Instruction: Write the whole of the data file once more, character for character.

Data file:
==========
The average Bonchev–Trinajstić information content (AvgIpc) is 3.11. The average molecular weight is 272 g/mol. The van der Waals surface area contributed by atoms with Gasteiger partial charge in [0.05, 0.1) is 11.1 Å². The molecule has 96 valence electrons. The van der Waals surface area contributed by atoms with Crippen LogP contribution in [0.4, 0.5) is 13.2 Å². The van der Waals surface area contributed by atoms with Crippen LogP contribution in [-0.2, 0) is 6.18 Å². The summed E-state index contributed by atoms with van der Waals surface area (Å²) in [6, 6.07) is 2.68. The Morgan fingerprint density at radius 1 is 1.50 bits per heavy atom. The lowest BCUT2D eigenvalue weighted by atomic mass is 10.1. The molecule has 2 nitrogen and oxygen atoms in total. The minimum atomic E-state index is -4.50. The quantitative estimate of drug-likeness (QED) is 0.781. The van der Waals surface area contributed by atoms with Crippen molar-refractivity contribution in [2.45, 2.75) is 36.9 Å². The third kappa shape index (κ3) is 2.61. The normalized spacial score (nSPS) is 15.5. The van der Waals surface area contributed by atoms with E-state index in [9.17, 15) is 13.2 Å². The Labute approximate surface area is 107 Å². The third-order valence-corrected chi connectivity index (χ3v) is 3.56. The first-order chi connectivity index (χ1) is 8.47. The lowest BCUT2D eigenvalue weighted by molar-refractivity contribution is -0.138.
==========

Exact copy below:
The average Bonchev–Trinajstić information content (AvgIpc) is 3.11. The average molecular weight is 272 g/mol. The van der Waals surface area contributed by atoms with Gasteiger partial charge in [0.05, 0.1) is 11.1 Å². The molecule has 96 valence electrons. The van der Waals surface area contributed by atoms with Crippen LogP contribution in [0.4, 0.5) is 13.2 Å². The van der Waals surface area contributed by atoms with Crippen LogP contribution in [-0.2, 0) is 6.18 Å². The summed E-state index contributed by atoms with van der Waals surface area (Å²) in [6, 6.07) is 2.68. The Morgan fingerprint density at radius 1 is 1.50 bits per heavy atom. The lowest BCUT2D eigenvalue weighted by atomic mass is 10.1. The molecule has 2 nitrogen and oxygen atoms in total. The minimum atomic E-state index is -4.50. The quantitative estimate of drug-likeness (QED) is 0.781. The van der Waals surface area contributed by atoms with Crippen molar-refractivity contribution in [2.45, 2.75) is 36.9 Å². The third kappa shape index (κ3) is 2.61. The normalized spacial score (nSPS) is 15.5. The van der Waals surface area contributed by atoms with E-state index in [9.17, 15) is 13.2 Å². The Labute approximate surface area is 107 Å². The third-order valence-corrected chi connectivity index (χ3v) is 3.56. The first-order chi connectivity index (χ1) is 8.47. The lowest BCUT2D eigenvalue weighted by molar-refractivity contribution is -0.138.